On February 23, 2001 at 0845 hours mountain standard time, a Schneider Starduster 300 SA300, N1173, sustained substantial damage when it veered to avoid a truck, struck a bush, and came to rest inverted while taking off from Williams Valley Road, near Chino Valley, Arizona. The airplane was operated under the provisions of 14 CFR Part 91 by a private owner, and flown by an airline transport pilot, who was not injured. Visual meteorological conditions prevailed, and no flight plan was filed for the personal flight, which was departing at the time of the accident. Use your browsers 'back' function to return to synopsisReturn to Query Page
The pilot was interviewed by National Transportation Safety Board investigators. According to the investigator's record of telephone call, the pilot stated that, on the previous day, he had landed on the road due to a broken throttle linkage. On the morning of the accident, the pilot, airplane owner, and a mechanic returned to repair the linkage. When the repairs were completed, the owner and mechanic cleared the road for takeoff. During the takeoff one of the vehicles drifted into the road. The pilot realized he would be unable to clear the vehicle and veered right to avoid it. The right wing struck a bush on the side of the road, the airplane nosed over, and came to rest inverted.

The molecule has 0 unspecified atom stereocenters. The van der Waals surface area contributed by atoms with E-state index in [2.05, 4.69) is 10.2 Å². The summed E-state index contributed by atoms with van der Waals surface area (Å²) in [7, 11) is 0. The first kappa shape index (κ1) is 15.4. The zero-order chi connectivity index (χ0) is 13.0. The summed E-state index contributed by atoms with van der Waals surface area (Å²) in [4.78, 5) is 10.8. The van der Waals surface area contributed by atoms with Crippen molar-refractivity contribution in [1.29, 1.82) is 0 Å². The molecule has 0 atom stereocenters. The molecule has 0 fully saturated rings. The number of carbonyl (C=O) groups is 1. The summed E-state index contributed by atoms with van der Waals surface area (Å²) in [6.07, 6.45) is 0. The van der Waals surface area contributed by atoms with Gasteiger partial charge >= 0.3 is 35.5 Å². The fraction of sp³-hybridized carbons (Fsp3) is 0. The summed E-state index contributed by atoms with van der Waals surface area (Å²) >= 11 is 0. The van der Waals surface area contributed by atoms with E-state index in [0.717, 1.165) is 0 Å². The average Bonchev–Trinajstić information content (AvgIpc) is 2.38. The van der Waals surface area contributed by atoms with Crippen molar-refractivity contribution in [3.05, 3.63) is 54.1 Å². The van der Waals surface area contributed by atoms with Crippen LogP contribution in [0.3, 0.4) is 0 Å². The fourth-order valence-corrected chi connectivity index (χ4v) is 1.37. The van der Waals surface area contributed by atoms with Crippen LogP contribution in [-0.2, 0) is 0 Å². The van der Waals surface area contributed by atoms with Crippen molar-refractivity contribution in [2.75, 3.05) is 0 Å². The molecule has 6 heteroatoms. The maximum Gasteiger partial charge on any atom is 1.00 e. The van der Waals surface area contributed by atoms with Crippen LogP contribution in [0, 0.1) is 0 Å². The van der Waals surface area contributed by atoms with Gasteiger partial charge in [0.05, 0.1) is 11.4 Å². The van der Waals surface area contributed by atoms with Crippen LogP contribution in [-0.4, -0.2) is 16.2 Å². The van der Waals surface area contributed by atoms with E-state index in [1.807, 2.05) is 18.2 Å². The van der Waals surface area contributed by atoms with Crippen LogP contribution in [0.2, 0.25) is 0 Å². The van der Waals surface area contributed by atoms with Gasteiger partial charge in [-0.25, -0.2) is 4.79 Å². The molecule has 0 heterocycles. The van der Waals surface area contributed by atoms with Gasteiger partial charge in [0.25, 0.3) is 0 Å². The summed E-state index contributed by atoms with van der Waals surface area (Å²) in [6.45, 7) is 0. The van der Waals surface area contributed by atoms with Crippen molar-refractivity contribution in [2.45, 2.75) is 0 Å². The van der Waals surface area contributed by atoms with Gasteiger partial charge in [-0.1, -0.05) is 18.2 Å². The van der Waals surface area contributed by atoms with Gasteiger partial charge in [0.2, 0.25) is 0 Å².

In his written accident report, form 6120.1/2, the pilot reported that a car was driven onto the road, to block traffic, after the aircraft was aligned for takeoff. Because the airplane was tail wheel equipped, the pilot could not see that the car was on the road. Once the takeoff had started, and the tail raised, the engine power began to diminish. An aborted takeoff was attempted, however, to avoid colliding with the car, the pilot steered the airplane off the road. The main landing gear entered a depression and the airplane nosed over. The pilot reported that the reason for the power reduction was not determined.